WASHINGTON (Reuters) - Despite an awkward moment before the press and a car door that would not open, Chinese President Hu Jintao’s state visit on Wednesday was mostly glitch-free, marking a successful bit of stagecraft for an important White House guest.
The Chinese president, who was eager to avoid a repeat of the U.S. protocol gaffes he faced during his visit in 2006, got what he wished for: a show of respectful pageantry at a sunny arrival ceremony
But his press conference with U.S. President Barack Obama was marred by translation woes.
Obama gave a long answer to a question about human rights only to find out that it had not been translated simultaneously. He appeared visibly frustrated while waiting for an interpreter to finish, and then Hu -- to the astonishment of U.S. journalists -- did not answer the part of the question that had been directed to him.
When a second U.S. reporter followed up later, Hu said he had not heard the initial question and gave a prepared reply, glancing down at his podium at times to read.
The moment was awkward, and a Chinese journalist later implored the Chinese interpreter to “interpret my two questions correctly and accurately.”
White House spokesman Ben Chang said the human rights question had been translated when it was first asked.
The men’s body language in the press conference reflected awkwardness as well.
Hu fiddled with his glasses. Obama gripped his podium. Both men appeared uncomfortable at times and impatient at others as translation slowed the whole proceeding to more than an hour.
Hu gave Obama a victory by reluctantly agreeing to take questions from reporters at all. The two men shook hands at the end -- pausing to ensure photographers got the shot after officials in the first row stood up, blocking their view.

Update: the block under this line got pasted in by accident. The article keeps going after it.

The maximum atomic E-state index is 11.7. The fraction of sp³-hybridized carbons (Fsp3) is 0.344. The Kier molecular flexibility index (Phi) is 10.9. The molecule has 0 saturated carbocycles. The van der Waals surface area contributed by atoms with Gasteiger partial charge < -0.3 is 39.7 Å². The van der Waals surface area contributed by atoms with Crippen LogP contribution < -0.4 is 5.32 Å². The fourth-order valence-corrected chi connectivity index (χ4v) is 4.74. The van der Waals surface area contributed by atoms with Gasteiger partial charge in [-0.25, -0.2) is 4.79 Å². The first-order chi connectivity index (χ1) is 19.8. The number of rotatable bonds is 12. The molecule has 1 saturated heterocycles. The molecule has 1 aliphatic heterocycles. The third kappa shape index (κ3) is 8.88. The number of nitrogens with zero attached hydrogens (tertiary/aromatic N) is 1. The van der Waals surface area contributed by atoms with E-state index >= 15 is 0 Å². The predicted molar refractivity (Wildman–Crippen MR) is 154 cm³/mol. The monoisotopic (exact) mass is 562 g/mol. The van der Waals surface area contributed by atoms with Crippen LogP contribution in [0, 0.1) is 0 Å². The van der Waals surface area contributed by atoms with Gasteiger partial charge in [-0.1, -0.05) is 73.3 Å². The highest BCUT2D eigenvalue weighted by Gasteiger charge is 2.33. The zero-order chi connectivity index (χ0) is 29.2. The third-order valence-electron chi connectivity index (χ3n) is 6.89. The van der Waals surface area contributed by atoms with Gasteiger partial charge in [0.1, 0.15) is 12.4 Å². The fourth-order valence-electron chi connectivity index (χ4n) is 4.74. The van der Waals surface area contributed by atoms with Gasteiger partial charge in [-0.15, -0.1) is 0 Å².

Getting stagecraft aspects like that right was critical to both U.S. and Chinese officials.
During Hu’s visit to the White House in 2006, the United States announced China’s national anthem as that of the “Republic of China” -- which is the official name for Taiwan -- rather than the “People’s Republic of China.”
A protester who entered the building’s grounds with press credentials also harangued Hu for several awkward minutes during his appearance with then U.S. President George W. Bush.
No such problems came up on Wednesday.
Deborah Mullen, the wife of Admiral Mike Mullen, chairman of the Joint Chiefs of Staff, fainted during the opening ceremony and was escorted indoors by her husband.
And after Hu pulled up to the White House in a limousine, a member of the U.S. honor guard had trouble getting the limo door open, but that issue, too, was quickly resolved.
Hu and President Barack Obama tried to show a sense of ease with each other that did not always come off naturally.
Both men shook hands respectfully, and Obama nodded his head in a bow when Hu first arrived.
During brief remarks before the press in the Oval Office, Obama made small talk about Washington’s weather. He elicited a smile out of the more formal Hu later when he joked about chilly Chicago, his hometown, where the Chinese leader is scheduled to go on Thursday.
If their body language was not especially warm, their surroundings were. The White House -- and streets in the U.S. capital -- were festooned with U.S. and Chinese flags, and the East Room where a joint press conference took place was decorated with flowers.
Even the sun played nice. After a cold spell on Tuesday when Hu’s entourage arrived at Andrews Air Force Base, the clouds parted on Wednesday morning, sending sunlight streaming through as the two presidents inspected a U.S. honor guard and chatted with visitors on the White House lawn.
Additional reporting by Chris Buckley, Editing by Anthony Boadle and Eric Walsh
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